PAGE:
The main task is to calculate the epidemiological parameters by comparing the output of mathematical models to data and investigate what kinds of interventions would be required in order to control the outbreak.

One of the main goals in modelling of infectious diseases is to be able to understand the Basic Reproduction Number or $R_0$, but what actually is it? The exact definition is:

The average number of secondary cases for every primary case in a completely susceptible population

This may sound complicated, but it's fairly easy to understand. As an example, imagine a person is infected and passes the infection on to two people. Then one of those people passes the infection on to one other person and the other passes it on to three people. On average each person infected two other people, so we would estimate the $R_0$ of that disease to be 2.

Use the tool below to explore the consequences of different $R_0$ values. An epidemic is simulated for three generations and who infects who are connected by lines.

Notice that if $R_0$ is below one then the epidemic is not likely to get to the third generation. If it's above one then this is possible. It turns out after a long time, if the $R_0$ is less than one then the infection is guaranteed to die out, however if it is bigger than one then there's a probability it will persist and continue to become an epidemic. Estimating the $R_0$ is therefore vitally important for public health intervention.

In order to calculate the $R_0$ and other values of interest, we need
some way of comparing a model to data. We can do this by looking
at the **mean squared error**.

Look at the example below. Here we have a simple model that has two parameters: one that controls how steep the gradient of the output is and another that controls where the output intersects at zero. The mean squared error can be calculated by comparing each data point to the model and squaring the difference. All these are averaged (and a square root is also taken) to produce the mean squared error. The important thing is that the best model parameters are the ones that provides the smallest error.

Diseases have many different modes of spreading either directly or through another organism like a mosquito. Diseases also have quite varied biological characteristics such as how long it can remain in a host before they become infectious. We use models to explore the consequences of these different phenomena and compare them to data in order to provide evidence as to which one is correct.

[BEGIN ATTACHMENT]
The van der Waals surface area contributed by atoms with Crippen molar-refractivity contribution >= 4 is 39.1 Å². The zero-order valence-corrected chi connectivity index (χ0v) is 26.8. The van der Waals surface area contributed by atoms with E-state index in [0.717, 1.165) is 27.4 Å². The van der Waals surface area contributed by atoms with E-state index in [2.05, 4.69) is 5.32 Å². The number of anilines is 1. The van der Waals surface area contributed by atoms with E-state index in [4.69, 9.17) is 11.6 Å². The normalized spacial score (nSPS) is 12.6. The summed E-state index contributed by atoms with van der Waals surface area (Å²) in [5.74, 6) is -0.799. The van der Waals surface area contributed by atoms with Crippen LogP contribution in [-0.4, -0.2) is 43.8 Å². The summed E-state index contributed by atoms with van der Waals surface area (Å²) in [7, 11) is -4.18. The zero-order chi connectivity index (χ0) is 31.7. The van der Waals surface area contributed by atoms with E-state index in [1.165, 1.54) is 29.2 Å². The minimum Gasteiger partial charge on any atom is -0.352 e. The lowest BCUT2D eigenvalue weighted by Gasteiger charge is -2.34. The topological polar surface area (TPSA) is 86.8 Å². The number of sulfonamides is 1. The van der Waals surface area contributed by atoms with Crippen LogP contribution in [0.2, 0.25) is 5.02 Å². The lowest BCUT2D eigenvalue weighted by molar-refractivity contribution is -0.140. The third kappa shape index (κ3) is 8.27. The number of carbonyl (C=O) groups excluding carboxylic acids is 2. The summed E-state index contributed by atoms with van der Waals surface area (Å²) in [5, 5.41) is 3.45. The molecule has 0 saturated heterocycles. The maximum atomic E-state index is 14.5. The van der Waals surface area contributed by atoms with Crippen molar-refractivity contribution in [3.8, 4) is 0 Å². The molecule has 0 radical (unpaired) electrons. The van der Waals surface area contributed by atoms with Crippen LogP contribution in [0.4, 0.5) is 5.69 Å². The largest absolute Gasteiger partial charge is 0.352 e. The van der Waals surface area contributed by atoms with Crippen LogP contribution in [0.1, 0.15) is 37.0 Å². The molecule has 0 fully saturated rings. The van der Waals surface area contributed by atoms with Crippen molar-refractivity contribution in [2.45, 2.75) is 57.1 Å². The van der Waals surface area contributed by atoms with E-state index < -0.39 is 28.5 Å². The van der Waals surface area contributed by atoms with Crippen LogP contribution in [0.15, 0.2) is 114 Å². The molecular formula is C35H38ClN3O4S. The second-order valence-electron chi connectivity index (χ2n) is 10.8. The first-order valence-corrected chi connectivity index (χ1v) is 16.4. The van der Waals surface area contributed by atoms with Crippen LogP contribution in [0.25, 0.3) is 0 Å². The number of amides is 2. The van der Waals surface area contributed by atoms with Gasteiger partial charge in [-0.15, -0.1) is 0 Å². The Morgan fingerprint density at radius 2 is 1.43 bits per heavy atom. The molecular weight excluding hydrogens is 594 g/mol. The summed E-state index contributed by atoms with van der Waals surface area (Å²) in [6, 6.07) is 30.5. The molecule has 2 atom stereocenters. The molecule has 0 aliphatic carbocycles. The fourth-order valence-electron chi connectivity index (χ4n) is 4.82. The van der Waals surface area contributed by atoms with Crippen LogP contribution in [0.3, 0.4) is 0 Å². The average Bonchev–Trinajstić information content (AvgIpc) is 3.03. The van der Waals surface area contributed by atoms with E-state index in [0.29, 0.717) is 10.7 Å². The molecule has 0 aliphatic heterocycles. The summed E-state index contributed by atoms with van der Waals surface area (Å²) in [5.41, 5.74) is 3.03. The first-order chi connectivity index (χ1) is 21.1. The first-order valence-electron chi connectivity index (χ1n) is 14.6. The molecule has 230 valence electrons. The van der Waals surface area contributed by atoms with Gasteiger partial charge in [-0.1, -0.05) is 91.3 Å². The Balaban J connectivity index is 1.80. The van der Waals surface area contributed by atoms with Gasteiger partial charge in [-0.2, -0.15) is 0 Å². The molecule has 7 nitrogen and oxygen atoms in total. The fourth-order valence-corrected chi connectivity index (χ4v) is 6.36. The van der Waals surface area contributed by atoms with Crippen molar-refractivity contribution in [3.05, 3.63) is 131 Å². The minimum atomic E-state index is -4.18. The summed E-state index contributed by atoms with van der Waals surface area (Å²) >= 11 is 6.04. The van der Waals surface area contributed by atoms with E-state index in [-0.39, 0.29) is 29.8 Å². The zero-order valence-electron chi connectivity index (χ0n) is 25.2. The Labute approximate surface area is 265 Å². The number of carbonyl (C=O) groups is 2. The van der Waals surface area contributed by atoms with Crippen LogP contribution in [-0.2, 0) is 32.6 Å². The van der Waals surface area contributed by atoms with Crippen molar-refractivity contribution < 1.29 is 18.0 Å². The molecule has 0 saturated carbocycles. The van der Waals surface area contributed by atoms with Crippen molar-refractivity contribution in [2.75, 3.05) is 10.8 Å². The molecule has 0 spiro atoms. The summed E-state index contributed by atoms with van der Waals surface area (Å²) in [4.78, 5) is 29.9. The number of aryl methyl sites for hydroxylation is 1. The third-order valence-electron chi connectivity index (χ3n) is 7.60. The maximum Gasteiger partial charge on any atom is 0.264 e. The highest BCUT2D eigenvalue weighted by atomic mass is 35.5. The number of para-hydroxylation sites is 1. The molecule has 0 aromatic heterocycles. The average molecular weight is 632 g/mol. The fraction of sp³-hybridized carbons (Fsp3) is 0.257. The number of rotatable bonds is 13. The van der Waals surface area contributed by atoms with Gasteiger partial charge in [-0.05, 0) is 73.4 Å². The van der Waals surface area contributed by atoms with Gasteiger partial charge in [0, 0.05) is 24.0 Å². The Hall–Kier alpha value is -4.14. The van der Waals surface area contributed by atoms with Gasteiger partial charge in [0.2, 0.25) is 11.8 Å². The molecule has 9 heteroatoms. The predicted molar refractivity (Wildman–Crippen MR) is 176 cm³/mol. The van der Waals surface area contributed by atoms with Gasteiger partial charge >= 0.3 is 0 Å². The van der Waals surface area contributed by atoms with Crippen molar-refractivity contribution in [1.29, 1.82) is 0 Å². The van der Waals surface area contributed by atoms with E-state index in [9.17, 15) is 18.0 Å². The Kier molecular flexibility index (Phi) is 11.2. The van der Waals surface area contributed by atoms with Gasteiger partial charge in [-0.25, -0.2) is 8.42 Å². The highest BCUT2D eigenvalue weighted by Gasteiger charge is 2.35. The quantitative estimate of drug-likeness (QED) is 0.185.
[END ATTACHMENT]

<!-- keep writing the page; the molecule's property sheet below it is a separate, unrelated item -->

A list of likely models for the pathogen are given below.

The simplest model we can consider is where the pathogen is spread through direct contact with people who are infected. Also someone who gets infected immediately becomes infectious themselves. Here's what the model looks like:

It turns out from this model if we know the infectivity (how many people on average one person infects someone else in a day) and the rate of recovery (how fast it takes to no longer be infectious) we can derive the $R_0$ as

$$R_0 = \frac{\text{infectivity}}{\text{rate of recovery}}$$

Many interventions exist at reducing the effective size of the $R_0$ such as the use of antibiotics, taking preventative medicines (prophylaxis) or hand washing. For the zombie outbreak we can ask if a vaccine were introduced then how many people would need the vaccine before the outbreak is contained. For this and similar models there is a threshold and if we can vaccinate above this then the pathogen is guaranteed to be eliminated:

$$1- \frac{1}{R_0}$$

As an example measles has an $R_0$ of about 13, which means optimal vaccination coverage is 92%. This means that in order for there to not be an outbreak of measles, the vaccination coverage needs to be very high.

The vector borne model is split into two compartments: humans and vectors (mosquitos, fleas, birds etc.). Humans aren't infected directly, but rather through the vector. If the vector was a mosquito then a susceptible vector bites an infected person and incubates the pathogen becoming infected itself. The vector then bites a susceptible person transmitting the pathogen.

Some pathogens may have a latent stage before an individual becomes Infectious. Typically this is called the $E$ or exposed stage

The progression of the pathogen would look something like this:

The $R_0$ is the same as for the direct-contact model, but the latent stage changes how quickly the epidemic advances

Use the menu above to navigate to the different sections. Use the fitting section to compare the models to data and work out what the best parameters are that match the observed epidemic. Then use these parameters to simulate what might happen if an outbreak occurred in North America and what interventions might be necessary to stop the outbreak.

If you're curious about the equations used for each of these models then they are given below.

$$\frac{dS}{dt} = -\beta SI$$ $$\frac{dI}{dt} = \beta SI - \gamma I$$

This produces an $R_0$ of

$$R_0 = \frac{\beta}{\gamma}$$

$$\frac{dx}{dt} = mabz(1-x) - rx$$ $$\frac{dz}{dt} = acx(e^{-g\nu} - z) - gz$$

This produces an $R_0$ of

$$R_0 = \frac{ma^2bc}{gr}e^{-g\nu}$$

$$\frac{dS}{dt} = -\beta SI$$ $$\frac{dE}{dt} = \beta SI - \alpha E$$ $$\frac{dI}{dt} = \alpha E - \gamma I$$

This produces an $R_0$ of

$$R_0 = \frac{\beta}{\gamma}$$